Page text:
Time off.

I just watched this ted talk by Stefan Sagmeister:

He espouses how the practice of sabbaticals taken regularly throughout your working career increase your overall productivity.

I couldn’t agree more.

In fact I would go FURTHER than that. He has a great graphic where he takes 5 years from his retirement and spreads them out through his working life, but my question is what about the other direction?


Why do all your learning from ages 0 - 25, why not do what seems to have been my experience (and others I know) and take 7 years from your educational career and spread them over the course of your working life? Then for example you could work for three years, take one year out for education, work for another 3 years and then take another year out on sabbatical, this seems like a far more sensible way of proceeding through life.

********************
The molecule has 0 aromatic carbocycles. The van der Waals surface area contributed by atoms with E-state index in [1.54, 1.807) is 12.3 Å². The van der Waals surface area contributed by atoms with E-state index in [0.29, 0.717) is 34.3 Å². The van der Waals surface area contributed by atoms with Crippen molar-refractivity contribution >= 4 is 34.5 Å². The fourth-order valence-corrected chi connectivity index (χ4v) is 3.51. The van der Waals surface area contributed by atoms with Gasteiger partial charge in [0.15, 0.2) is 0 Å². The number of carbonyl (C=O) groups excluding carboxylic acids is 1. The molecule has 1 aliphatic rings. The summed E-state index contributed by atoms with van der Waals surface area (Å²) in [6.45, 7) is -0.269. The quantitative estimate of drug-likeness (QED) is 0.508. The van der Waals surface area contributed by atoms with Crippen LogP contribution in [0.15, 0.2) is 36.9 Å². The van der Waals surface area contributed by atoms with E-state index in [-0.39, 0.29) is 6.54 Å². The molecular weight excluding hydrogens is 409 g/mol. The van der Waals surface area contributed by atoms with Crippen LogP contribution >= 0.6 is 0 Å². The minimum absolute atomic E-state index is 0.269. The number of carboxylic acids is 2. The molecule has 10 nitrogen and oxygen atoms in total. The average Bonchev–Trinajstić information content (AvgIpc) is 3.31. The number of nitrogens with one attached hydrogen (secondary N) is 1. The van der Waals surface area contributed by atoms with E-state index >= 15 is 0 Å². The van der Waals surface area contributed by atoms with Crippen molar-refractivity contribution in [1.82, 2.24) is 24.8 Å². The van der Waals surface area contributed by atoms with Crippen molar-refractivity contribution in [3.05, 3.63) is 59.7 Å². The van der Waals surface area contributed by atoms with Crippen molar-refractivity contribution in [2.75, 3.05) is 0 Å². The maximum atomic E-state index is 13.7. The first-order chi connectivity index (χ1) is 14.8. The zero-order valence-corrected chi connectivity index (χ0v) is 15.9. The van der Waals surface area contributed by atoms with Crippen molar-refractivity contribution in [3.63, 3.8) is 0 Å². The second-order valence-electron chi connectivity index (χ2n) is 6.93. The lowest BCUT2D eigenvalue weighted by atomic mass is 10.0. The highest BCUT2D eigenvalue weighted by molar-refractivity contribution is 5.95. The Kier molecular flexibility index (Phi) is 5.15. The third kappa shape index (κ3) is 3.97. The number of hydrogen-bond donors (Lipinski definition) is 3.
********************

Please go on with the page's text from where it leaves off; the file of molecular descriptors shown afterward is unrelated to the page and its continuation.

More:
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One Response to “Time off.”

  1. Tristram Shepard says:

    The concept of ‘Lifelong Learning’ in education remains poorly understood - it involves a lot more than adult evening classes and the Open University. There’s a few other things that need changing too! The approach to education in the UK has for much too long been a futile attempt to turn the clock back to a highly romanticised view of the ‘Glittering Prizes’ of academia. You might find my ‘Going for Gold’ post of interest!


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